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Medieval Manuscript Studies: A European Perspective

Published online by Cambridge University Press:  11 June 2021

Orietta Da Rold
Affiliation:
University Lecturer, Faculty of English, St John's College, University of Cambridge,
Peter A. Stokes
Affiliation:
Senior Lecturer, Department of Digital Humanities, King's College London
Philip A. Shaw
Affiliation:
Senior Lecturer, School of English, University of Leicester,
Rolf H. Bremmer
Affiliation:
Senior Lecturer in Medieval English and, by special appointment, Professor of Frisian at the University of Leiden.
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Summary

WHEN JEAN MALLON wrote his seminal treaty on Roman palaeography, he pointed out that the field is so large that scholars cannot be expected to explore it in detail. All one can do, he argued, is wander; however, after getting lost in a minefield of information, a scholar will always come back with something tangible. It is equally difficult to define what contemporary medieval manuscript studies represent in Europe. The literature on the subject is obviously vast, and it is impossible to offer a thorough survey of the wide field it covers. It is, however, equally true that confronting ideas and practices across international and national borders may lead to profitable new research initiatives.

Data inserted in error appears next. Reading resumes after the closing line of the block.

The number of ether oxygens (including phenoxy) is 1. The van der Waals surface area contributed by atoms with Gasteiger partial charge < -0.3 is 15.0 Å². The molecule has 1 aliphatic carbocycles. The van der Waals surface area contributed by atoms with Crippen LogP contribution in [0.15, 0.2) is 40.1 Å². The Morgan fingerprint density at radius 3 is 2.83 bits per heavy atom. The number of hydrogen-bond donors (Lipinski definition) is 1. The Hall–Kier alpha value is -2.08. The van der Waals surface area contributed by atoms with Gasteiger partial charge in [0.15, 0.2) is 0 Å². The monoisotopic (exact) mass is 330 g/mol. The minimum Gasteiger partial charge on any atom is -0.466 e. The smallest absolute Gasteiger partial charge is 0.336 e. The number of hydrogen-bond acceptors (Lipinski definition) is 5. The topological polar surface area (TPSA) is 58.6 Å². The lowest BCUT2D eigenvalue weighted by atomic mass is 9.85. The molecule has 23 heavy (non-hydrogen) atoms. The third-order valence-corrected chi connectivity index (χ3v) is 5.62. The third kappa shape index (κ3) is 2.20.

The ways in which scholars think about medieval manuscripts are as multifaceted as the taxonomies used to define the discipline, and scholarly practices vary across international and national borders. In the anglophone world, ‘manuscript studies’ is understood as an interdisciplinary endeavour, which started with the great effort of cataloguing manuscripts in British collections, and now intersects with a wide range of other disciplines from literary studies to textual transmission and editing, art history, history, cultural studies and sociology. Other concerns in the field include detailed considerations on the dissemination, circulation and reception of books, the development of medieval libraries, the growth of manuscript collections and the history of reading. In Europe, the terms palaeography and codicology are often called upon to denote and define the study of the medieval manuscript. Codicology is sometimes understood as an ancillary component of palaeography, when its independence is not categorically denied. In other contexts, the word codicology is used instead to indicate the study of the manuscript book as a whole, including, for example, matters relating to the history of handwriting. More specific terms such as archaeology of the book, material codicology or – more recently – structural codicology have been introduced to emphasise the focus on the study of materials and to describe the physical structure of the medieval book. These different labels will be used conventionally in the following pages as a common thread to navigate the most relevant and promising research trends, starting with a short overview on manuscript studies.

Type
Chapter
Information
Writing Europe, 500-1450
Texts and Contexts
, pp. 1 - 24
Publisher: Boydell & Brewer
Print publication year: 2015

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